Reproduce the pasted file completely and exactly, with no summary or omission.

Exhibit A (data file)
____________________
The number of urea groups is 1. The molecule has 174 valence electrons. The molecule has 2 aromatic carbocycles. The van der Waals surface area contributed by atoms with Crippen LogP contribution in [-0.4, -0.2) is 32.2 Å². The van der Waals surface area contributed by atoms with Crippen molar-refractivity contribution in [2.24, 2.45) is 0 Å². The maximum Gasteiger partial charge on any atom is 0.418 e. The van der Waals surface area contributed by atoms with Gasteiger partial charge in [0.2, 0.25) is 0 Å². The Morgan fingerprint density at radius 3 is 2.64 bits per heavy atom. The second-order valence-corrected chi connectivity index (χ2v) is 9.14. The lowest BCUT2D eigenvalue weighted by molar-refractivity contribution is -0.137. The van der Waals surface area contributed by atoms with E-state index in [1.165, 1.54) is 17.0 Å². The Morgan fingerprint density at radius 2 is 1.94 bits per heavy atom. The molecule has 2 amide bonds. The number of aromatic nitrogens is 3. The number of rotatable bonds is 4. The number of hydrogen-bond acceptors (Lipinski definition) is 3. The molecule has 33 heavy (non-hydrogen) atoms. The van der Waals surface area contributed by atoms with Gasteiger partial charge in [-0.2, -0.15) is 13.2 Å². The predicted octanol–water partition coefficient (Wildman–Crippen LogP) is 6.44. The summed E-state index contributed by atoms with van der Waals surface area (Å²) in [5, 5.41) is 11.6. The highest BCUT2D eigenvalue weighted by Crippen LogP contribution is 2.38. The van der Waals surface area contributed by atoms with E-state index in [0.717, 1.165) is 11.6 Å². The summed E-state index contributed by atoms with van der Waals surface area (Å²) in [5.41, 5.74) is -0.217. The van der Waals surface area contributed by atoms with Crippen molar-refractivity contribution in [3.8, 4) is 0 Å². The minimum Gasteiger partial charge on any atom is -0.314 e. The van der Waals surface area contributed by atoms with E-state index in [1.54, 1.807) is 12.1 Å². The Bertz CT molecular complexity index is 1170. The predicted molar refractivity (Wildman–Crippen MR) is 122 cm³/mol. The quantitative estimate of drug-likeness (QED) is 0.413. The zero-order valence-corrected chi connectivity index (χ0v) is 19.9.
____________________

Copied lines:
The number of urea groups is 1. The molecule has 174 valence electrons. The molecule has 2 aromatic carbocycles. The van der Waals surface area contributed by atoms with Crippen LogP contribution in [-0.4, -0.2) is 32.2 Å². The van der Waals surface area contributed by atoms with Crippen molar-refractivity contribution in [2.24, 2.45) is 0 Å². The maximum Gasteiger partial charge on any atom is 0.418 e. The van der Waals surface area contributed by atoms with Gasteiger partial charge in [0.2, 0.25) is 0 Å². The Morgan fingerprint density at radius 3 is 2.64 bits per heavy atom. The second-order valence-corrected chi connectivity index (χ2v) is 9.14. The lowest BCUT2D eigenvalue weighted by molar-refractivity contribution is -0.137. The van der Waals surface area contributed by atoms with E-state index in [1.165, 1.54) is 17.0 Å². The Morgan fingerprint density at radius 2 is 1.94 bits per heavy atom. The molecule has 2 amide bonds. The number of aromatic nitrogens is 3. The number of rotatable bonds is 4. The number of hydrogen-bond acceptors (Lipinski definition) is 3. The molecule has 33 heavy (non-hydrogen) atoms. The van der Waals surface area contributed by atoms with Gasteiger partial charge in [-0.2, -0.15) is 13.2 Å². The predicted octanol–water partition coefficient (Wildman–Crippen LogP) is 6.44. The summed E-state index contributed by atoms with van der Waals surface area (Å²) in [5, 5.41) is 11.6. The highest BCUT2D eigenvalue weighted by Crippen LogP contribution is 2.38. The van der Waals surface area contributed by atoms with E-state index in [0.717, 1.165) is 11.6 Å². The summed E-state index contributed by atoms with van der Waals surface area (Å²) in [5.41, 5.74) is -0.217. The van der Waals surface area contributed by atoms with Crippen molar-refractivity contribution in [3.8, 4) is 0 Å². The minimum Gasteiger partial charge on any atom is -0.314 e. The van der Waals surface area contributed by atoms with E-state index in [1.54, 1.807) is 12.1 Å². The Bertz CT molecular complexity index is 1170. The predicted molar refractivity (Wildman–Crippen MR) is 122 cm³/mol. The quantitative estimate of drug-likeness (QED) is 0.413. The zero-order valence-corrected chi connectivity index (χ0v) is 19.9.